In May and June of 2011, I spent 5 weeks traveling around Europe. This post is one of a series chronicling the different places I visited on that trip.
After Palermo, our next major stop on our tour of Sicily was Cefalu, a lovely, small seaside town. We arrived in the late afternoon, stopping just outside the city to get a few pictures. It was spectacular:
On our first night, we took an orientation walk around Cefalu and then stopped with our group for some gelato in the town’s main square. This seems as good a time as any to proclaim that, much like cannoli, gelato in Italy is damn near perfect. It’s also super dangerous, because what with all the walking you do while exploring places, it’s easy to convince yourself it is okay to have gelato whenever you want.
Our walk continued until we reached the shore, and we arrived just in time to see a gorgeous sunset over the water. Also right around that time, a wedding party was taking pictures nearby, and our tour guide got us all to chant “bacia, bacia” (kiss, kiss!). It was a cool moment, and the bride and groom were good sports about it. The whole wedding party seemed quite amused by us, this group of American tourists chanting and taking pictures of them.
The next morning began with a climb up La Rocca, the big rock fortress Cefalu sits at the foot of. We didn’t go all the way to the very top, but we did get to a nice bluff pretty high up with great views of the town, harbor, and cathedral below. I’m not a huge fan of hiking, but – like most hikes – once we got to the top, it all seemed worth it.
After our hike, mom and I headed to a restaurant near the water for lunch. The place we ended up picking was a little too touristy for my tastes, and the food was unremarkable, but it did serve up a nice, strong midday cocktail – so at least there’s that. Then, we walked around near the water for awhile, just relaxing. It seemed too cold to swim, so we just dipped our feet in – and even that was a little too chilly for me!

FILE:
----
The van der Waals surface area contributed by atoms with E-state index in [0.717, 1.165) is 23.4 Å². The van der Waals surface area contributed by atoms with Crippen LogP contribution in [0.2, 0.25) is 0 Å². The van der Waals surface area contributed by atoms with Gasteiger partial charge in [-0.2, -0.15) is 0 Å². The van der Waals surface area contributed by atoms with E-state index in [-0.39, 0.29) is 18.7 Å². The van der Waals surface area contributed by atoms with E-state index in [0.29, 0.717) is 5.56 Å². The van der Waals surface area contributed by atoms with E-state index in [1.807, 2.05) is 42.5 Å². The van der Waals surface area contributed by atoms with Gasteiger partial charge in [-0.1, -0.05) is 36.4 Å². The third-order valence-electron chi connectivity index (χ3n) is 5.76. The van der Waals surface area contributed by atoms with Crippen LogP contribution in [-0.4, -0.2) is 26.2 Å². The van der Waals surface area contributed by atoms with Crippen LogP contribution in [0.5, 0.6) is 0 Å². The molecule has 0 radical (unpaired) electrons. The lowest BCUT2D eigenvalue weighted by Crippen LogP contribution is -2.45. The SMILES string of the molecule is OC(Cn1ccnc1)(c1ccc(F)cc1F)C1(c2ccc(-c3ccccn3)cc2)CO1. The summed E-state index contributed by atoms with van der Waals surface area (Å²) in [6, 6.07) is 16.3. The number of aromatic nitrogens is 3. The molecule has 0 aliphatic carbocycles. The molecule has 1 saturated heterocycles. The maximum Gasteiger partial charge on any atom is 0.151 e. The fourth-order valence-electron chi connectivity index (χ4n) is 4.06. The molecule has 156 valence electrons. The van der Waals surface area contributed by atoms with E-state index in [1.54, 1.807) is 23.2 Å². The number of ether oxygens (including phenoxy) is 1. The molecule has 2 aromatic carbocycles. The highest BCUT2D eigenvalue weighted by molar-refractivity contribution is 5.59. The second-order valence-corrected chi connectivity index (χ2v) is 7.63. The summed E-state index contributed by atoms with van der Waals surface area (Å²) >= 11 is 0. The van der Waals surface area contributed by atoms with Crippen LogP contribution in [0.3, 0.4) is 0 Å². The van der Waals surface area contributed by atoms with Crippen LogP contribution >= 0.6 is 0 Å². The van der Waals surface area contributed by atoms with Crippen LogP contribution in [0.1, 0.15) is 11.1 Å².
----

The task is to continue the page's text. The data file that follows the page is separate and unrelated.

Later in the afternoon, we visited the Duomo (cathedral) of Cefalu. It was beautiful but not quite as remarkable as other churches I’ve visited around Italy. However, one thing I do find remarkable is how such a small place can have such a big cathedral – and, it seems, you find these lovely churches in towns all over Italy, no matter how small the place.
Then, as our reward for our morning hike, we grabbed some gelato and sat in the square for awhile (okay, full disclosure – we probably would have eaten gelato even if we had slept all morning instead of hiking).
In the evening, we all met up on our hotel’s terrace for pre-dinner drinks. Then, we headed to dinner at Al Porticciolo, where we ate out on the deck, overlooking the water at sunset – which is obviously a pretty spectacular dinner ambiance to have. And – continuing a glorious theme on this trip – we had another feast of a meal, including this:
And of course this:
The dishes were:
- Primi: 2 kinds of pasta: a risotto with asparagus and shrimp and a penne with swordfish, tomatoes, artichokes, and other assorted goodness
- Secondi: a gigantic piece of swordfish (“very delicious,” I wrote in my journal that night.)
- Dolci: a cannoli AND a piece of very rich, very sugary cake (because why would they give everyone just one dessert?)
As I write this, I realize my entries for Rome and Palermo ended the exact same way – with a delicious meal. We were very lucky in Italy, indeed.